Russia and Eurasia News

Georgia: Between East and West

Oct 08, 2015
While many of its neighbors have struggled, Georgia’s democracy continues to develop and its role regionally and internationally continues to grow as well. A geographical gateway between East and West, the nation sits in the center of a dynamic and rapidly changing region. Georgia President Giorgi Margvelashvili visited the Wilson Center to discuss a host of important issues with the Center’s Director, former Congresswoman Jane Harman. Their discussion and the President’s remarks provide the focus for this edition of REWIND.

The Kremlin's Fight for Relevance

Oct 05, 2015
"The Kremlin does not feel it owes an explanation to its domestic audience as to why Russia is suddenly at war in the Middle East. The conflict is presented as a media event that should not bother the population in any real way," writes Max Trudolyubov.

Kennan Institute Awarded Title VIII Funding

Sep 22, 2015
The Kennan Institute is pleased to announce that it has been awarded Title VIII funding for the coming program year.

How Putin's Boldness on Syria Trumps U.S.

Sep 15, 2015
"The Syrian regime is weakening and isn’t much as an ally. But when it comes to Syria, Mr. Putin has got Iran in his corner, too. That’s more than Washington can say," writes Aaron David Miller.

“A Sacred Space Is Never Empty”

Sep 14, 2015
In continuation of our alumni interview series, we talked with Title VIII-supported Research Scholar Victoria Smolkin-Rothrock to hear her reflections on her fellowship. Dr. Smolkin-Rothrock, Assistant Professor of Russian History at Wesleyan University, is writing a book about the confrontation between scientific atheism and lived religion in the Soviet Union. See the discussion below on religious policy and atheism throughout Soviet history.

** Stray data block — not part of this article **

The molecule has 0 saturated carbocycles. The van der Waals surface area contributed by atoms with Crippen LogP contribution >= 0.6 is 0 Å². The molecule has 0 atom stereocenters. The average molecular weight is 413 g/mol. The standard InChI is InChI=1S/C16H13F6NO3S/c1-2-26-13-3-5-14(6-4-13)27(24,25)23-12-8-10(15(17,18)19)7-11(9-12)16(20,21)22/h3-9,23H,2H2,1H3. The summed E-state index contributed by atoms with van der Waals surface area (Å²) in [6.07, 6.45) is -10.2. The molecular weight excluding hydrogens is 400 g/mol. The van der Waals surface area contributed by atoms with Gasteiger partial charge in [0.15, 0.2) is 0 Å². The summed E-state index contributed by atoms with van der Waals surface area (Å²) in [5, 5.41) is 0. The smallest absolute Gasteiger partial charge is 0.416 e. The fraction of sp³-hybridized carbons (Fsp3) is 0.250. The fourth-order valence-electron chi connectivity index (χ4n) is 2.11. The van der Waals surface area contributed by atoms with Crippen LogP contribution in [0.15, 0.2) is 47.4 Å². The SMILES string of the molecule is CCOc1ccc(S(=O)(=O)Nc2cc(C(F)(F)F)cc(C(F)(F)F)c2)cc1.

From Chechnya to Ukraine: Biopolitical Patriotism in Times of War

Sep 09, 2015
The following analysis uses Russian cinematographic narratives to help us understand the concept of biopolitical patriotism. More specifically, several Russian film representations of the two wars in Chechnya touch upon the idea of post-Soviet patriotism. This patriotism can be dubbed biopolitical, in the sense that the state, being neither its engine nor its key reference point, could take advantage of this patriotism’s ability to mobilize a population and could selectively use it for political purposes.

Everyday Law Enforcement in Russia

Sep 08, 2015
An Interview with Lauren McCarthy, Assistant Professor of Legal Studies and Political Science, University of Massachusetts, Amherst, upon the completion of her Title VIII Research Scholarship. Dr. McCarthy discusses her Kennan Institute project, which explored how and when Russian law enforcement agencies implemented laws on human trafficking in Russia from 2004-2013. Check out this interview for a sneak peak of Dr. McCarthy’s forthcoming book

Everyday Law Enforcement in Russia

Sep 08, 2015
An Interview with Lauren McCarthy, Assistant Professor of Legal Studies and Political Science, University of Massachusetts, Amherst, upon the completion of her Title VIII Research Scholarship. Dr. McCarthy discusses her Kennan Institute project, which explored how and when Russian law enforcement agencies implemented laws on human trafficking in Russia from 2004-2013. Check out this interview for a sneak peak of Dr. McCarthy’s forthcoming book

Mother Russia's Chilly Embrace

Aug 28, 2015
"One of the most important aspects of Russia’s newest “Concept of Migration” is that it recognizes the need for foreign labor for sustainable growth of the country and openly acknowledges the government’s failure to facilitate integration and adaptation of migrants. It does not, however, provide a road map of how it plans to assist migrants in the future," writes Liz Malinkin.

Pages